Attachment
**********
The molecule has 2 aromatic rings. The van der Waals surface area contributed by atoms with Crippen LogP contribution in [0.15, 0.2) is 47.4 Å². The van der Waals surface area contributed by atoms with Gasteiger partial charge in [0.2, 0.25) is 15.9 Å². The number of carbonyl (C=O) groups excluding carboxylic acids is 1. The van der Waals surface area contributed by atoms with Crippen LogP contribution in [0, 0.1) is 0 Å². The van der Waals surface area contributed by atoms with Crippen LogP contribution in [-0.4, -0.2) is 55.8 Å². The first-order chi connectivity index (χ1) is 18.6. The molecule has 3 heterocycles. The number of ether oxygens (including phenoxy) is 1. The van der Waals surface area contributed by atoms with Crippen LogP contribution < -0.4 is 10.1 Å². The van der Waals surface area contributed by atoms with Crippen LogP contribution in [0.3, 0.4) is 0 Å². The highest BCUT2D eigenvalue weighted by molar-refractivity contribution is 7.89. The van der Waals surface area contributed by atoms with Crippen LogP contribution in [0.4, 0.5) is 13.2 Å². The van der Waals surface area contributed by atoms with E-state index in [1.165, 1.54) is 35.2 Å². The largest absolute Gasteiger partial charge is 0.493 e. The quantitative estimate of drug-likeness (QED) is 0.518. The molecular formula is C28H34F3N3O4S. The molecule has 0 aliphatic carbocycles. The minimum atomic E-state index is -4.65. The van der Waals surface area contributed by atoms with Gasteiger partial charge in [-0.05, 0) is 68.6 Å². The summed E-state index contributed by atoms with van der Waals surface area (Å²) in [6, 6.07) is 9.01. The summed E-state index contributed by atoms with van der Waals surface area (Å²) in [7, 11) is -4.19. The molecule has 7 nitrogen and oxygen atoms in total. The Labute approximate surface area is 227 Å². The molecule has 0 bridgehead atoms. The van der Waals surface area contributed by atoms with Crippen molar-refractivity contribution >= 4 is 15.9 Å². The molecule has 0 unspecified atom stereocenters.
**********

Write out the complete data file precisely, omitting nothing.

The molecule has 2 aromatic rings. The van der Waals surface area contributed by atoms with Crippen LogP contribution in [0.15, 0.2) is 47.4 Å². The van der Waals surface area contributed by atoms with Gasteiger partial charge in [0.2, 0.25) is 15.9 Å². The number of carbonyl (C=O) groups excluding carboxylic acids is 1. The van der Waals surface area contributed by atoms with Crippen LogP contribution in [0, 0.1) is 0 Å². The van der Waals surface area contributed by atoms with Crippen LogP contribution in [-0.4, -0.2) is 55.8 Å². The first-order chi connectivity index (χ1) is 18.6. The molecule has 3 heterocycles. The number of ether oxygens (including phenoxy) is 1. The van der Waals surface area contributed by atoms with Crippen LogP contribution < -0.4 is 10.1 Å². The van der Waals surface area contributed by atoms with Crippen LogP contribution in [0.3, 0.4) is 0 Å². The highest BCUT2D eigenvalue weighted by molar-refractivity contribution is 7.89. The van der Waals surface area contributed by atoms with Crippen LogP contribution in [0.4, 0.5) is 13.2 Å². The van der Waals surface area contributed by atoms with E-state index in [1.165, 1.54) is 35.2 Å². The largest absolute Gasteiger partial charge is 0.493 e. The quantitative estimate of drug-likeness (QED) is 0.518. The molecular formula is C28H34F3N3O4S. The molecule has 0 aliphatic carbocycles. The minimum atomic E-state index is -4.65. The van der Waals surface area contributed by atoms with Gasteiger partial charge in [-0.05, 0) is 68.6 Å². The summed E-state index contributed by atoms with van der Waals surface area (Å²) in [6, 6.07) is 9.01. The summed E-state index contributed by atoms with van der Waals surface area (Å²) in [7, 11) is -4.19. The molecule has 7 nitrogen and oxygen atoms in total. The Labute approximate surface area is 227 Å². The molecule has 0 bridgehead atoms. The van der Waals surface area contributed by atoms with Crippen molar-refractivity contribution >= 4 is 15.9 Å². The molecule has 0 unspecified atom stereocenters.